A personal trainer’s personal choice played no part in his employer’s decision to dismiss him from a management training program at a Chicagoland exercise chain. This according to a judge in US District Court, who ruled that the operators of the Equinox Fitness Club were within their right to act based on Rick Onstott’s job performance. Onstott claimed he was fired in violation of the Americans with Disabilities Act after he disclosed to the program’s supervisor that he’d been diagnosed with the virus that causes AIDS, who then subjected him to serial abuse.
Onstott learned he was HIV-positive in 2017, some three months after he’d taken up a position at Equinox’s facility in the skyscraper at 900 North Michigan Ave. He claimed his firing three months later came at the hands of Prima Pongspikul, whose performance reviews the company used to justify his dismissal three months later. However, US District Judge Mary M. Rowland said that Onstott failed to prove that Pongspikul treated him unfairly, describing the basis of the claim as “circumstantial evidence in the form of suspicious timing and pretext” and noting that the gap between his revelation and his dismissal was too great to lead a reasonable trier of fact to believe the events were linked.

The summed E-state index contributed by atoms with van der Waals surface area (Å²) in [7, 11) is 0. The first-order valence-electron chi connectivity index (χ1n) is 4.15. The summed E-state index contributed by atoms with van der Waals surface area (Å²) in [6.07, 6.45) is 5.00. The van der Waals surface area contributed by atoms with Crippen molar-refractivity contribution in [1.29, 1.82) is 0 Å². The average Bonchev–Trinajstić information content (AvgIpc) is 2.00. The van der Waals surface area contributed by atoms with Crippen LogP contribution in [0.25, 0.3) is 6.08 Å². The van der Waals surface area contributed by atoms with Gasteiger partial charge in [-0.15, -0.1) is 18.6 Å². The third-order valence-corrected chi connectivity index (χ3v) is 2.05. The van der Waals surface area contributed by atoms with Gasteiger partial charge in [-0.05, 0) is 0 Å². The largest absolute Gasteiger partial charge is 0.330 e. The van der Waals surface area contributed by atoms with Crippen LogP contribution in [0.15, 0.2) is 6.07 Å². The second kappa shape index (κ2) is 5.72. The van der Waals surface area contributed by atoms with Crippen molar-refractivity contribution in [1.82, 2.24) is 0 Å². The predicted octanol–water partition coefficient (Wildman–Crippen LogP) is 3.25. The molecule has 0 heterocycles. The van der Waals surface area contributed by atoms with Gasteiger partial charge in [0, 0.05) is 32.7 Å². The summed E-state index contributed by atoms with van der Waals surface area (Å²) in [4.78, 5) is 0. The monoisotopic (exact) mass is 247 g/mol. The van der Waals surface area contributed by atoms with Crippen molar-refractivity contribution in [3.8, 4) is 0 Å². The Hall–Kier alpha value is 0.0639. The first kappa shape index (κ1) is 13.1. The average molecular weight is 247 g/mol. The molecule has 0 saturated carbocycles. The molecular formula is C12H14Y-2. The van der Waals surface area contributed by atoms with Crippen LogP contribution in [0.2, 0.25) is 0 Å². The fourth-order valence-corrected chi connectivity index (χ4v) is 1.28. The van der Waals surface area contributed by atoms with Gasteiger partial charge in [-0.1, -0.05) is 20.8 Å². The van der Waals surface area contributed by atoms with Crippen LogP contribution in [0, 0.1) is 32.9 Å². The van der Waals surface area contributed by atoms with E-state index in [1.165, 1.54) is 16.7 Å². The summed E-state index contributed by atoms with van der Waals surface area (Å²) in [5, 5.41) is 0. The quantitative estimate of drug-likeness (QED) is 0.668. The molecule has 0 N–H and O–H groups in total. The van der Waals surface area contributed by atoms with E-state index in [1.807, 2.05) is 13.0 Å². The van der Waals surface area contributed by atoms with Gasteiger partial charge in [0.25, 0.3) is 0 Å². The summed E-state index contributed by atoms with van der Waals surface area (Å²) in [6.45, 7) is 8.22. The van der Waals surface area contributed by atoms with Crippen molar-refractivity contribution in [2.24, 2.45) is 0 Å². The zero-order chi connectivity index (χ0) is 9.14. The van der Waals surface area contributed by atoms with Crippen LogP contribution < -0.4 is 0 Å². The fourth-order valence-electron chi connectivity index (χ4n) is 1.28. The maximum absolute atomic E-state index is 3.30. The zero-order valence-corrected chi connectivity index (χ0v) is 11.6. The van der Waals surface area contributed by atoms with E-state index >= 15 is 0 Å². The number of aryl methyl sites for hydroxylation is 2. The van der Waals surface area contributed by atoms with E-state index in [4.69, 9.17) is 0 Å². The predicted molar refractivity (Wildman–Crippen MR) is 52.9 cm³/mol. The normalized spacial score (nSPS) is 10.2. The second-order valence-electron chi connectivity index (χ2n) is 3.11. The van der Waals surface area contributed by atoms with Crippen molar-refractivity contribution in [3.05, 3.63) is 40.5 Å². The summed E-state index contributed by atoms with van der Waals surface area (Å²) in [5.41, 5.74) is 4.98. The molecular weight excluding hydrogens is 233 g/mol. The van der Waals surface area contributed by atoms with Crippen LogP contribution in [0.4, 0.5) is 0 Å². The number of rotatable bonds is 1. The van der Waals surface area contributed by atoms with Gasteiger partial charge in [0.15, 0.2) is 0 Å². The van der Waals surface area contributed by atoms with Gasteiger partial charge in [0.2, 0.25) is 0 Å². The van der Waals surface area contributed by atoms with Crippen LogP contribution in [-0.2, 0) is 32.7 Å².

The Chicagoland Law Firm represents clients in cases of unfair dismissal and in all phases of employment law. We also help companies set up the employment contracts that ensure the rights and responsibilities of both labor and management are comprehensive and clearly stated. Contact us today to discuss the facts in your employment matter free of charge with our Employment Lawyer. We represent clients in DuPage County, Greater Chicago and in courts across the state of Illinois.